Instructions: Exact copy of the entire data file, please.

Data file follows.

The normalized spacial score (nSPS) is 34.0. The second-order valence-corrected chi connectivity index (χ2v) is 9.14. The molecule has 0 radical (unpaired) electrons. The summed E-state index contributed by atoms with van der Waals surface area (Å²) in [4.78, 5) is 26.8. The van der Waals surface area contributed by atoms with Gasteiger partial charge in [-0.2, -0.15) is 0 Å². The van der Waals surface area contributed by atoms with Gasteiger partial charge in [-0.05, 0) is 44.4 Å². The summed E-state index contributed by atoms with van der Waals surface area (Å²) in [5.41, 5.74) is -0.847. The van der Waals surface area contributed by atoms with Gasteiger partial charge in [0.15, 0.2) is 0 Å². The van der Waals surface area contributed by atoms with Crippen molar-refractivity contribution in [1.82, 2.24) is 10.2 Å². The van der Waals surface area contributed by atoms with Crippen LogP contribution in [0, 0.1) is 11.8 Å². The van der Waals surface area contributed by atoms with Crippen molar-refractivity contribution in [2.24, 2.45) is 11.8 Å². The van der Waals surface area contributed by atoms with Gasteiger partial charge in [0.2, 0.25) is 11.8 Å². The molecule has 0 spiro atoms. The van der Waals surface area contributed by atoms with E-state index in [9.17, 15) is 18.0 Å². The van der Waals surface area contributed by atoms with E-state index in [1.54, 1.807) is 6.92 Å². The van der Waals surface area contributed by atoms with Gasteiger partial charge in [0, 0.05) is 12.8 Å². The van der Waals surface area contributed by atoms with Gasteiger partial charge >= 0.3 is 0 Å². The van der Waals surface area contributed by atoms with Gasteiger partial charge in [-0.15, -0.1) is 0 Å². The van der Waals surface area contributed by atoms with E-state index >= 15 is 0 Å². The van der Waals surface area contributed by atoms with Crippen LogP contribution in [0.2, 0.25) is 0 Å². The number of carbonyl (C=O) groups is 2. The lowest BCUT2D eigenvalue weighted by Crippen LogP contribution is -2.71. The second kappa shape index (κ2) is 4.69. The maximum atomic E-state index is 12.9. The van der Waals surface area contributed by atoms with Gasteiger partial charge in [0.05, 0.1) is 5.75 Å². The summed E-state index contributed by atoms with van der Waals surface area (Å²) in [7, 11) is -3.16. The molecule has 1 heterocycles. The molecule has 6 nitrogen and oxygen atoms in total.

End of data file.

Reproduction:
The normalized spacial score (nSPS) is 34.0. The second-order valence-corrected chi connectivity index (χ2v) is 9.14. The molecule has 0 radical (unpaired) electrons. The summed E-state index contributed by atoms with van der Waals surface area (Å²) in [4.78, 5) is 26.8. The van der Waals surface area contributed by atoms with Gasteiger partial charge in [-0.2, -0.15) is 0 Å². The van der Waals surface area contributed by atoms with Gasteiger partial charge in [-0.05, 0) is 44.4 Å². The summed E-state index contributed by atoms with van der Waals surface area (Å²) in [5.41, 5.74) is -0.847. The van der Waals surface area contributed by atoms with Gasteiger partial charge in [0.15, 0.2) is 0 Å². The van der Waals surface area contributed by atoms with Crippen molar-refractivity contribution in [1.82, 2.24) is 10.2 Å². The van der Waals surface area contributed by atoms with Crippen LogP contribution in [0, 0.1) is 11.8 Å². The van der Waals surface area contributed by atoms with Crippen molar-refractivity contribution in [2.24, 2.45) is 11.8 Å². The van der Waals surface area contributed by atoms with Gasteiger partial charge in [0.2, 0.25) is 11.8 Å². The molecule has 0 spiro atoms. The van der Waals surface area contributed by atoms with E-state index in [9.17, 15) is 18.0 Å². The van der Waals surface area contributed by atoms with E-state index in [1.54, 1.807) is 6.92 Å². The van der Waals surface area contributed by atoms with Gasteiger partial charge in [0, 0.05) is 12.8 Å². The van der Waals surface area contributed by atoms with Gasteiger partial charge >= 0.3 is 0 Å². The van der Waals surface area contributed by atoms with Gasteiger partial charge in [-0.15, -0.1) is 0 Å². The van der Waals surface area contributed by atoms with E-state index >= 15 is 0 Å². The van der Waals surface area contributed by atoms with Crippen LogP contribution in [0.2, 0.25) is 0 Å². The number of carbonyl (C=O) groups is 2. The lowest BCUT2D eigenvalue weighted by Crippen LogP contribution is -2.71. The second kappa shape index (κ2) is 4.69. The maximum atomic E-state index is 12.9. The van der Waals surface area contributed by atoms with Gasteiger partial charge in [0.05, 0.1) is 5.75 Å². The summed E-state index contributed by atoms with van der Waals surface area (Å²) in [7, 11) is -3.16. The molecule has 1 heterocycles. The molecule has 6 nitrogen and oxygen atoms in total.